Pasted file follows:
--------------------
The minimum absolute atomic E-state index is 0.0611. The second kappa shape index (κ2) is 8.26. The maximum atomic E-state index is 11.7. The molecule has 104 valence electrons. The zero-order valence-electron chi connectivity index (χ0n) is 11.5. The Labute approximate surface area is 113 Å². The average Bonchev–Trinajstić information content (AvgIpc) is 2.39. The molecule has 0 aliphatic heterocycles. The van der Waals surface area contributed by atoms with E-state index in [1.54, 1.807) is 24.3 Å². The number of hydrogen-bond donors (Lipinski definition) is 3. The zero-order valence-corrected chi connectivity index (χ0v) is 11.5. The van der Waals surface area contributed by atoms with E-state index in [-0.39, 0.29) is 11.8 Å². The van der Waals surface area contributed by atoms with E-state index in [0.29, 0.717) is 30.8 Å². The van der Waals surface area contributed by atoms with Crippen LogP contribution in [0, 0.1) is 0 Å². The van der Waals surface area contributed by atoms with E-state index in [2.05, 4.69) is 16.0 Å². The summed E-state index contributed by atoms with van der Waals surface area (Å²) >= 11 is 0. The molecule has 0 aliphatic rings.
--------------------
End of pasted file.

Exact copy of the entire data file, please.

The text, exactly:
The minimum absolute atomic E-state index is 0.0611. The second kappa shape index (κ2) is 8.26. The maximum atomic E-state index is 11.7. The molecule has 104 valence electrons. The zero-order valence-electron chi connectivity index (χ0n) is 11.5. The Labute approximate surface area is 113 Å². The average Bonchev–Trinajstić information content (AvgIpc) is 2.39. The molecule has 0 aliphatic heterocycles. The van der Waals surface area contributed by atoms with E-state index in [1.54, 1.807) is 24.3 Å². The number of hydrogen-bond donors (Lipinski definition) is 3. The zero-order valence-corrected chi connectivity index (χ0v) is 11.5. The van der Waals surface area contributed by atoms with E-state index in [-0.39, 0.29) is 11.8 Å². The van der Waals surface area contributed by atoms with E-state index in [0.29, 0.717) is 30.8 Å². The van der Waals surface area contributed by atoms with Crippen LogP contribution in [0, 0.1) is 0 Å². The van der Waals surface area contributed by atoms with E-state index in [2.05, 4.69) is 16.0 Å². The summed E-state index contributed by atoms with van der Waals surface area (Å²) >= 11 is 0. The molecule has 0 aliphatic rings.